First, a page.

The combined information from the Weber and Rinne tests permits a tentative conclusion as to whether a conductive or sensorineural hearing loss is present. However, these tests are associated with significant false-positive and -negative responses and therefore should be used only as screening tools and not as a definitive evaluation of auditory function.
The minimum audiologic assessment for hearing loss should include the following measurements: (1) pure-tone air-conduction and bone-conduction thresholds, (2) speech reception threshold, (3) discrimination score, (4) tympanometry, (5) acoustic reflexes, and (6) acoustic-reflex decay. This test battery provides a comprehensive screening evaluation of the whole auditory system. It allows the clinician to determine whether further differentiation of a sensory (cochlear) from a neural (retrocochlear) hearing loss is indicated. Refer to Chapter 45, Audiologic Testing, for additional details on audiologic assessment.
Appropriate radiologic studies may be needed to evaluate both the temporal bone and the auditory pathway. The radiologic evaluation of the ear is largely determined by what structures are being evaluated: the bony anatomy of the external, middle, and inner ear; or the auditory nerve and brain. Both computed tomography (CT) and magnetic resonance imaging (MRI) are capable of identifying inner ear malformations; they are equally able to determine the cochlear patency in the preoperative evaluation of patients for cochlear implantation.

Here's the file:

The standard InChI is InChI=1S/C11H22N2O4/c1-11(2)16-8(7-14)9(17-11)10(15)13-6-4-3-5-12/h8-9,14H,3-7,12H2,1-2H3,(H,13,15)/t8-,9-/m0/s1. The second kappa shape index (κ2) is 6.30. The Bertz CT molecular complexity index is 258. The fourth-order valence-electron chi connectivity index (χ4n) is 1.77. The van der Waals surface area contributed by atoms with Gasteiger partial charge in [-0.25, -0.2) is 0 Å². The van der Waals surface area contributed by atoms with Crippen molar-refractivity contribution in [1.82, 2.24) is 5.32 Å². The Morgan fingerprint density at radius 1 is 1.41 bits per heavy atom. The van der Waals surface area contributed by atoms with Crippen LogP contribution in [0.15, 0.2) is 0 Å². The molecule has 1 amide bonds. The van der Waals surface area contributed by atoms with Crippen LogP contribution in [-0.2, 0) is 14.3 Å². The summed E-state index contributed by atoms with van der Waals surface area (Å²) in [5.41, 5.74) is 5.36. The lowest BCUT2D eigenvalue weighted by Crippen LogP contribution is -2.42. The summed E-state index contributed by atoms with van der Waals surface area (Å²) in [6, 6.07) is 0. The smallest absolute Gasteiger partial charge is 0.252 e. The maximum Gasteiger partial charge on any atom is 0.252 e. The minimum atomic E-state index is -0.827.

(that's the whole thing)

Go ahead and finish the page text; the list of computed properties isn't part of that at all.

Axial and coronal CT of the temporal bone with fine 0.6-mm cuts is ideal for determining the caliber of the external auditory canal, the integrity of the ossicular chain, and the presence or absence of middle ear or mastoid disease, and for detecting inner ear malformations. To reliably identify inner ear malformations, measurement of the cochlear height, lateral semicircular canal bony island width, and the vestibular aqueduct should be routinely performed on all temporal bone studies. CT scanning is also ideal for the detection of bone erosion often seen in the presence of chronic otitis media and cholesteatoma.
MRI is superior for imaging retrocochlear pathology such as vestibular schwannomas, meningiomas, other lesions of the cerebellopontine angle that may present with hearing loss, demyelinating lesions of the central nervous system, and brain tumors.
Most patients with conductive hearing losses should have axial and direct coronal CT scans of the temporal bones to evaluate the external and middle ear. Patients with unilateral or asymmetric sensorineural hearing losses should have an MRI of the head with gadolinium enhancement to exclude tumors of the cerebellopontine angle. In the presence of vestibular symptoms, patients may require electronystagmography and caloric testing.